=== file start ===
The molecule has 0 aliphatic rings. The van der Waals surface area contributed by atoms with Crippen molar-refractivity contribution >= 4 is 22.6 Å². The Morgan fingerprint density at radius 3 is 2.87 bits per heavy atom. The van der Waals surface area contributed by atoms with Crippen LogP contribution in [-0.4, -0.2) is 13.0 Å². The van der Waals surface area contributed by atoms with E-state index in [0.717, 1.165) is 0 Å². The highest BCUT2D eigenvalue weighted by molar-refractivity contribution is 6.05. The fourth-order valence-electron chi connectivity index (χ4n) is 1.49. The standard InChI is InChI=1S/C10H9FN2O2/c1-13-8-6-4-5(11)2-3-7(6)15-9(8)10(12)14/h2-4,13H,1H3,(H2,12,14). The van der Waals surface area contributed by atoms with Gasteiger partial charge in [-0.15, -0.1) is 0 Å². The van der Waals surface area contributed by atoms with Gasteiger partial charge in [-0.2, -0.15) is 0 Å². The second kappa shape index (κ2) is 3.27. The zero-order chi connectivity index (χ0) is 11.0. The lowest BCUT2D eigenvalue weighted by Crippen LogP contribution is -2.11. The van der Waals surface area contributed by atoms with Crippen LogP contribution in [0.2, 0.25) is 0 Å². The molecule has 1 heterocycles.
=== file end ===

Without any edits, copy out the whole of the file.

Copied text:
The molecule has 0 aliphatic rings. The van der Waals surface area contributed by atoms with Crippen molar-refractivity contribution >= 4 is 22.6 Å². The Morgan fingerprint density at radius 3 is 2.87 bits per heavy atom. The van der Waals surface area contributed by atoms with Crippen LogP contribution in [-0.4, -0.2) is 13.0 Å². The van der Waals surface area contributed by atoms with E-state index in [0.717, 1.165) is 0 Å². The highest BCUT2D eigenvalue weighted by molar-refractivity contribution is 6.05. The fourth-order valence-electron chi connectivity index (χ4n) is 1.49. The standard InChI is InChI=1S/C10H9FN2O2/c1-13-8-6-4-5(11)2-3-7(6)15-9(8)10(12)14/h2-4,13H,1H3,(H2,12,14). The van der Waals surface area contributed by atoms with Gasteiger partial charge in [-0.15, -0.1) is 0 Å². The van der Waals surface area contributed by atoms with Gasteiger partial charge in [-0.2, -0.15) is 0 Å². The second kappa shape index (κ2) is 3.27. The zero-order chi connectivity index (χ0) is 11.0. The lowest BCUT2D eigenvalue weighted by Crippen LogP contribution is -2.11. The van der Waals surface area contributed by atoms with Crippen LogP contribution in [0.2, 0.25) is 0 Å². The molecule has 1 heterocycles.